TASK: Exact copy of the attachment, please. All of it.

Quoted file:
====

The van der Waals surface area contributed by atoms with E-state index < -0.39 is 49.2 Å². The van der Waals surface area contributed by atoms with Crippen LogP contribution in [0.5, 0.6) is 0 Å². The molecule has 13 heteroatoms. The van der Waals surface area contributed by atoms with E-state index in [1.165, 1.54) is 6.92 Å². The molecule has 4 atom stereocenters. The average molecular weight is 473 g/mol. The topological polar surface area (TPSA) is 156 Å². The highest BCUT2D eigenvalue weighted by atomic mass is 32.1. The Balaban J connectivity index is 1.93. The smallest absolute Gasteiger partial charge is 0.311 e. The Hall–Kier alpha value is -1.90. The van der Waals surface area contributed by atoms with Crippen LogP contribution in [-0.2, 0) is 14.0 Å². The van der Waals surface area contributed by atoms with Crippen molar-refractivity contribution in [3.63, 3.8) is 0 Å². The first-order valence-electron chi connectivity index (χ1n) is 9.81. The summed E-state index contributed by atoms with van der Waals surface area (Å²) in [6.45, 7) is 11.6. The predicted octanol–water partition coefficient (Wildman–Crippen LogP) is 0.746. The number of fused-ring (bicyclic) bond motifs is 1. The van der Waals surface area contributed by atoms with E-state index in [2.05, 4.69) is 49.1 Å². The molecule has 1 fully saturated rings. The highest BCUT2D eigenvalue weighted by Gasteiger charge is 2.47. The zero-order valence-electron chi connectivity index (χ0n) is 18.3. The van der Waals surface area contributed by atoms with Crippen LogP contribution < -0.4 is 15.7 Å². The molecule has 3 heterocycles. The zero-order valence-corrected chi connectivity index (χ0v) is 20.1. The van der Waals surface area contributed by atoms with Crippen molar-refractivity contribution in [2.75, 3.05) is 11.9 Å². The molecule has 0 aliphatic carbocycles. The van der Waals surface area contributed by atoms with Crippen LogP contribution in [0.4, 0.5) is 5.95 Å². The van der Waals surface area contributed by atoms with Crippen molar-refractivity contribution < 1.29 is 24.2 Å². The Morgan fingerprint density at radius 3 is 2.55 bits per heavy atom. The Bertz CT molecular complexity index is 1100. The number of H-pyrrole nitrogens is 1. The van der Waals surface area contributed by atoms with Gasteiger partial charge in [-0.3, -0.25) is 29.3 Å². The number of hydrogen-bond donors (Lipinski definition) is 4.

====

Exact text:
The van der Waals surface area contributed by atoms with E-state index < -0.39 is 49.2 Å². The van der Waals surface area contributed by atoms with Crippen LogP contribution in [0.5, 0.6) is 0 Å². The molecule has 13 heteroatoms. The van der Waals surface area contributed by atoms with E-state index in [1.165, 1.54) is 6.92 Å². The molecule has 4 atom stereocenters. The average molecular weight is 473 g/mol. The topological polar surface area (TPSA) is 156 Å². The highest BCUT2D eigenvalue weighted by atomic mass is 32.1. The Balaban J connectivity index is 1.93. The smallest absolute Gasteiger partial charge is 0.311 e. The Hall–Kier alpha value is -1.90. The van der Waals surface area contributed by atoms with Crippen LogP contribution in [-0.2, 0) is 14.0 Å². The van der Waals surface area contributed by atoms with Crippen molar-refractivity contribution in [3.63, 3.8) is 0 Å². The first-order valence-electron chi connectivity index (χ1n) is 9.81. The summed E-state index contributed by atoms with van der Waals surface area (Å²) in [6.45, 7) is 11.6. The predicted octanol–water partition coefficient (Wildman–Crippen LogP) is 0.746. The number of fused-ring (bicyclic) bond motifs is 1. The van der Waals surface area contributed by atoms with E-state index in [2.05, 4.69) is 49.1 Å². The molecule has 1 fully saturated rings. The highest BCUT2D eigenvalue weighted by Gasteiger charge is 2.47. The zero-order valence-electron chi connectivity index (χ0n) is 18.3. The van der Waals surface area contributed by atoms with Crippen LogP contribution < -0.4 is 15.7 Å². The molecule has 3 heterocycles. The zero-order valence-corrected chi connectivity index (χ0v) is 20.1. The van der Waals surface area contributed by atoms with Crippen molar-refractivity contribution in [2.75, 3.05) is 11.9 Å². The molecule has 0 aliphatic carbocycles. The van der Waals surface area contributed by atoms with Crippen LogP contribution in [0.4, 0.5) is 5.95 Å². The van der Waals surface area contributed by atoms with Crippen molar-refractivity contribution < 1.29 is 24.2 Å². The Morgan fingerprint density at radius 3 is 2.55 bits per heavy atom. The Bertz CT molecular complexity index is 1100. The number of H-pyrrole nitrogens is 1. The van der Waals surface area contributed by atoms with Gasteiger partial charge in [-0.3, -0.25) is 29.3 Å². The number of hydrogen-bond donors (Lipinski definition) is 4.